Detailed explanation follows, most likely repeating stuff I previously wrote. The actual work is likely to be shorter then this text.

I don't see how an exposed send-url/mac can be a good thing. What would it be useful for? On one hand, current clients of the library use send-url and therefore this will have no effect on them. If you do envision adapting existing clients (like DrRacket) to use it, then that means that the decision of "are we on a mac" is pulled out of the library and into the client. It's true that you can do this with setting the external-browser parameter, but that would require the client to have a hook that allows you to initialize it (in the DrR case, that would probably be done by some tool). If the tool is installed/loaded automatically, then it's the problem of the decididing code being duplicated in several places, and if it's left for the user to install then it's a worse place for doing the decision. On the other hand, new client code would often suffer from the same problem: for example, any application that uses send-url will need some "startup configuration file" feature so people can set the parameter before the application runs.

(As a side note, I'm half-guessing that the existence of the external-browser parameter is what made you go down this path -- but it's not a good way to configure the browser since it receives an arbitrary function. For example, you generally want a configuration that can be saved in the preference file, which you can't with a random function. IIRC, the reason for that parameter was from the days of using the racket browser ("scheme" browser, since it came from prehistoric times), where the documentation pages were shown with it, but other pages would invoke a proper browser.)

Worse, you'd probably want some preference to set the browser application name -- and that would need to be done in each client too. But that would be too insane; the right way would be to further add functionality in the library to set this preference. The thing is that this adds more complexity, which itself is similar to the complexity that is already there in the /unix version.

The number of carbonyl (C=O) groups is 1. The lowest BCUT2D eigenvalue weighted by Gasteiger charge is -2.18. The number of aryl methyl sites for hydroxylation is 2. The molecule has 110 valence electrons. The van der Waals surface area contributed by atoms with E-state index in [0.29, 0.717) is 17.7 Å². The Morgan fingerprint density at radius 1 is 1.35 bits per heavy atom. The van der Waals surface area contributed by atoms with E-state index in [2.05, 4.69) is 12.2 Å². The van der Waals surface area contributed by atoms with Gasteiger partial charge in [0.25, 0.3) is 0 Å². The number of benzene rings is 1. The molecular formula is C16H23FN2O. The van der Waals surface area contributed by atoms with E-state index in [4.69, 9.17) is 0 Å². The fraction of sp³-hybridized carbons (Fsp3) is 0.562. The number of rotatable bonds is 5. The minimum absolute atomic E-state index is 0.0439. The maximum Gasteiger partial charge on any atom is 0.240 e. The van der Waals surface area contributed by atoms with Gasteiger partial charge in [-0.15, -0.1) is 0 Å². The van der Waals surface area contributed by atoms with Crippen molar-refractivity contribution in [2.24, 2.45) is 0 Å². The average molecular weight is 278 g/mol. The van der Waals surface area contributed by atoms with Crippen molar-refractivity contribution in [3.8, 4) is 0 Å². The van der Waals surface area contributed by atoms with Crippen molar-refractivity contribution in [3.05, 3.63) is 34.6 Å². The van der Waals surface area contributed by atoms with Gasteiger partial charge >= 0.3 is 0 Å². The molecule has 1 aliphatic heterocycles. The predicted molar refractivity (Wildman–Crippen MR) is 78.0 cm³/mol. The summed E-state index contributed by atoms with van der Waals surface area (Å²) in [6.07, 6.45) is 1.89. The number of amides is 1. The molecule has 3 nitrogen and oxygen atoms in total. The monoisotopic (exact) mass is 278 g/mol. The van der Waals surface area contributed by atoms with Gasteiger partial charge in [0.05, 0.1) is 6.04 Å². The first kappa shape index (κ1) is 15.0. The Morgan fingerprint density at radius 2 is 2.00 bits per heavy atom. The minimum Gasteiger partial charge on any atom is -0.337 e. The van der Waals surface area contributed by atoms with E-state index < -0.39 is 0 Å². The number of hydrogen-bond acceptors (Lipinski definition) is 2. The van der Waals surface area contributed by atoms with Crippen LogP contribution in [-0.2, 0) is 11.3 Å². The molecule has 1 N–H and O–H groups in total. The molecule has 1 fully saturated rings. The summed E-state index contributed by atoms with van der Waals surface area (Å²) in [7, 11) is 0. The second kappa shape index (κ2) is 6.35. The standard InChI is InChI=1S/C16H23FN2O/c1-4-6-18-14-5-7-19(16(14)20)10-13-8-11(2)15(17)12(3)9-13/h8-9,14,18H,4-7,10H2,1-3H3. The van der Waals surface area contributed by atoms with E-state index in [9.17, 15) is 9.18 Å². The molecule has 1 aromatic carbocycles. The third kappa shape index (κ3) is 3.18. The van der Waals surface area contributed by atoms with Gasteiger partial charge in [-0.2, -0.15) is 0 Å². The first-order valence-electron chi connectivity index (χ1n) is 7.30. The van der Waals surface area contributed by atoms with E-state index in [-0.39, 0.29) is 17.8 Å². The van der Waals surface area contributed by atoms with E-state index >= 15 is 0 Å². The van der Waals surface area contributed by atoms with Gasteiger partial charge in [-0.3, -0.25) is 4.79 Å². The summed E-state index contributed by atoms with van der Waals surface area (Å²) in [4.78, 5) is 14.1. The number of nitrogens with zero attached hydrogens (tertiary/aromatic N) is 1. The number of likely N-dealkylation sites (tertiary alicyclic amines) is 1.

IMO (the "M" is important), a proper way to fix this would be:

  • Start with the unix configuration -- it suffers from a hack which is a hard-wired list of executable names, but the configuration itself can be used in any environment that uses a command-line to invoke a browser.
  • Clean it up. I don't remember the details, but at some point I did play with the idea of doing this.

This should result in a generic interface that has several parts:

  • Find the list of available browsers, specific to each OS. I'm guessing that doing this on a mac would be similar to modern linux: dig through some OS list of browsers that can handle urls (on linux, this would use xdg-mime)
  • For each, there should be some user-presentable name, which should be shown in the preferences dialog, and some string to store in the preferences file (maybe a path to some desktop file in linux, and an application name on a mac)
  • Then, the generic send-url would dispatch to the platform version which would consult this value to do its work.
  • Also, make it possible to use the arbitrary command-line "backdoor" on all platforms, possibly extending it (like using different % things for different URL encodings and/or indicating whether things like a trampoline page should be used).

The main thing in all of this is that send-url/mac is kept as an internal private function.

Contributor

khinsen commented Jun 10, 2015

@elibarzilay I think I see your point, and I agree with it in principle. The fundamental question is where the decision about browser configuration happens. For GUI programs such as DrRacket, it should happen as part of the program's preferences, set once by the user and saved in a file. Whatever browser mechanism exists at the level of Racket libraries happens at a lower level, so it's up to the GUI layer on top of it to handle OS dependencies.

What you propose looks like a good approach to provide better library support for configurable GUI applications. I am all for it, but I don't have the competences to design or implement such an API. I wouldn't want to use it either, as I don't write configurable GUI programs.

My proposition to expose send-url/mac aims at a very different use case: writing special-purpose scripts that simply open a given URL in a given browser. I tried to use send-url with external-browser initially, but never got anything to work under MacOS. The mechanism of external-browser doesn't fit MacOS, where applications live in a different namespace than paths to executables.

So my ideal solution would be a generic send-url using a platform-specific browser specification instead of the Unix-centric external-browser. For MacOS, the browser specification should be just a string naming the application.

Owner

elibarzilay commented Jun 20, 2015

[...] For GUI programs such as DrRacket, it should happen as part of the program's preferences, set once by the user and saved in a file.